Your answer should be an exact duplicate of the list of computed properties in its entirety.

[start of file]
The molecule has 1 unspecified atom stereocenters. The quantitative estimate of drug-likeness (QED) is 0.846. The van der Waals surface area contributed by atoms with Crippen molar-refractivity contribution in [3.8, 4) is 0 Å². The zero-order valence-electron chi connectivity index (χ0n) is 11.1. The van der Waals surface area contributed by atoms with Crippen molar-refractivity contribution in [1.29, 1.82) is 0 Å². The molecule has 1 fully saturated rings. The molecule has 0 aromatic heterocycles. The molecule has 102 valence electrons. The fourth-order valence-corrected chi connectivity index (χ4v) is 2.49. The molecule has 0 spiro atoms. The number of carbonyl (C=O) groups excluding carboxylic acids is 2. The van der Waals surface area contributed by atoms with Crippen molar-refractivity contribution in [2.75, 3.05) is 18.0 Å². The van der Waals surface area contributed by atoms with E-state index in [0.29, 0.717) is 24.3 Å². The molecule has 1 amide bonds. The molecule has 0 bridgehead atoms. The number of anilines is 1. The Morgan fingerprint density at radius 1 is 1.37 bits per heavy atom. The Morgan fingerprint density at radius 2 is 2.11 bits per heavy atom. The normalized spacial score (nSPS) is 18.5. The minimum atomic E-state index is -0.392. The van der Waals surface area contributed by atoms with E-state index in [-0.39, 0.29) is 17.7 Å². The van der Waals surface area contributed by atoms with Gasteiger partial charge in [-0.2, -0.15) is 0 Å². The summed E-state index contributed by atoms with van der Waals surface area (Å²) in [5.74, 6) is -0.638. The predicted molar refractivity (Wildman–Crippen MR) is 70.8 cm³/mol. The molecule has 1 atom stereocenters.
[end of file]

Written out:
The molecule has 1 unspecified atom stereocenters. The quantitative estimate of drug-likeness (QED) is 0.846. The van der Waals surface area contributed by atoms with Crippen molar-refractivity contribution in [3.8, 4) is 0 Å². The zero-order valence-electron chi connectivity index (χ0n) is 11.1. The van der Waals surface area contributed by atoms with Crippen molar-refractivity contribution in [1.29, 1.82) is 0 Å². The molecule has 1 fully saturated rings. The molecule has 0 aromatic heterocycles. The molecule has 102 valence electrons. The fourth-order valence-corrected chi connectivity index (χ4v) is 2.49. The molecule has 0 spiro atoms. The number of carbonyl (C=O) groups excluding carboxylic acids is 2. The van der Waals surface area contributed by atoms with Crippen molar-refractivity contribution in [2.75, 3.05) is 18.0 Å². The van der Waals surface area contributed by atoms with E-state index in [0.29, 0.717) is 24.3 Å². The molecule has 1 amide bonds. The molecule has 0 bridgehead atoms. The number of anilines is 1. The Morgan fingerprint density at radius 1 is 1.37 bits per heavy atom. The Morgan fingerprint density at radius 2 is 2.11 bits per heavy atom. The normalized spacial score (nSPS) is 18.5. The minimum atomic E-state index is -0.392. The van der Waals surface area contributed by atoms with E-state index in [-0.39, 0.29) is 17.7 Å². The van der Waals surface area contributed by atoms with Gasteiger partial charge in [-0.2, -0.15) is 0 Å². The summed E-state index contributed by atoms with van der Waals surface area (Å²) in [5.74, 6) is -0.638. The predicted molar refractivity (Wildman–Crippen MR) is 70.8 cm³/mol. The molecule has 1 atom stereocenters.